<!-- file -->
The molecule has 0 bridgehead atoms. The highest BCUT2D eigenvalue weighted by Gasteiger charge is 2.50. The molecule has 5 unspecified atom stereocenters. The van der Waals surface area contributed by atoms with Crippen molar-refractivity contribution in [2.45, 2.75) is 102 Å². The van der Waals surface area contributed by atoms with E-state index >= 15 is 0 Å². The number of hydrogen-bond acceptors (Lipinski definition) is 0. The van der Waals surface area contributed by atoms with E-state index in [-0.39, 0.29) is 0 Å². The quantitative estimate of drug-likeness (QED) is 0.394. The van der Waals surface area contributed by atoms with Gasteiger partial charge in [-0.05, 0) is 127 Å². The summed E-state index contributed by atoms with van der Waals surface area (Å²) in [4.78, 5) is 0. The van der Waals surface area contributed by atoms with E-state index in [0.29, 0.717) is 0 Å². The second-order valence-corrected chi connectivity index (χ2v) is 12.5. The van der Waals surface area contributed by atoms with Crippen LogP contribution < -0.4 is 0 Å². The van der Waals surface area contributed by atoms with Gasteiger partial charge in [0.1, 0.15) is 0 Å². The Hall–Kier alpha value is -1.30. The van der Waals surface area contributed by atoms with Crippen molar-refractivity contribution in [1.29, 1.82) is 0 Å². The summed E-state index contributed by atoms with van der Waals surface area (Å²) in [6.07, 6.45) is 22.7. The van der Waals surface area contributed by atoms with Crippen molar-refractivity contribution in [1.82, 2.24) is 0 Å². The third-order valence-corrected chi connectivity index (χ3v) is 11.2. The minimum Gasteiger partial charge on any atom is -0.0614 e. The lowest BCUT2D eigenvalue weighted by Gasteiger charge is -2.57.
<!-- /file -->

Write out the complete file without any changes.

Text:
The molecule has 0 bridgehead atoms. The highest BCUT2D eigenvalue weighted by Gasteiger charge is 2.50. The molecule has 5 unspecified atom stereocenters. The van der Waals surface area contributed by atoms with Crippen molar-refractivity contribution in [2.45, 2.75) is 102 Å². The van der Waals surface area contributed by atoms with E-state index >= 15 is 0 Å². The number of hydrogen-bond acceptors (Lipinski definition) is 0. The van der Waals surface area contributed by atoms with E-state index in [-0.39, 0.29) is 0 Å². The quantitative estimate of drug-likeness (QED) is 0.394. The van der Waals surface area contributed by atoms with Gasteiger partial charge in [-0.05, 0) is 127 Å². The summed E-state index contributed by atoms with van der Waals surface area (Å²) in [4.78, 5) is 0. The van der Waals surface area contributed by atoms with E-state index in [0.29, 0.717) is 0 Å². The second-order valence-corrected chi connectivity index (χ2v) is 12.5. The van der Waals surface area contributed by atoms with Crippen LogP contribution < -0.4 is 0 Å². The van der Waals surface area contributed by atoms with Gasteiger partial charge in [0.1, 0.15) is 0 Å². The Hall–Kier alpha value is -1.30. The van der Waals surface area contributed by atoms with Crippen molar-refractivity contribution in [1.29, 1.82) is 0 Å². The summed E-state index contributed by atoms with van der Waals surface area (Å²) in [6.07, 6.45) is 22.7. The van der Waals surface area contributed by atoms with Crippen molar-refractivity contribution in [1.82, 2.24) is 0 Å². The third-order valence-corrected chi connectivity index (χ3v) is 11.2. The minimum Gasteiger partial charge on any atom is -0.0614 e. The lowest BCUT2D eigenvalue weighted by Gasteiger charge is -2.57.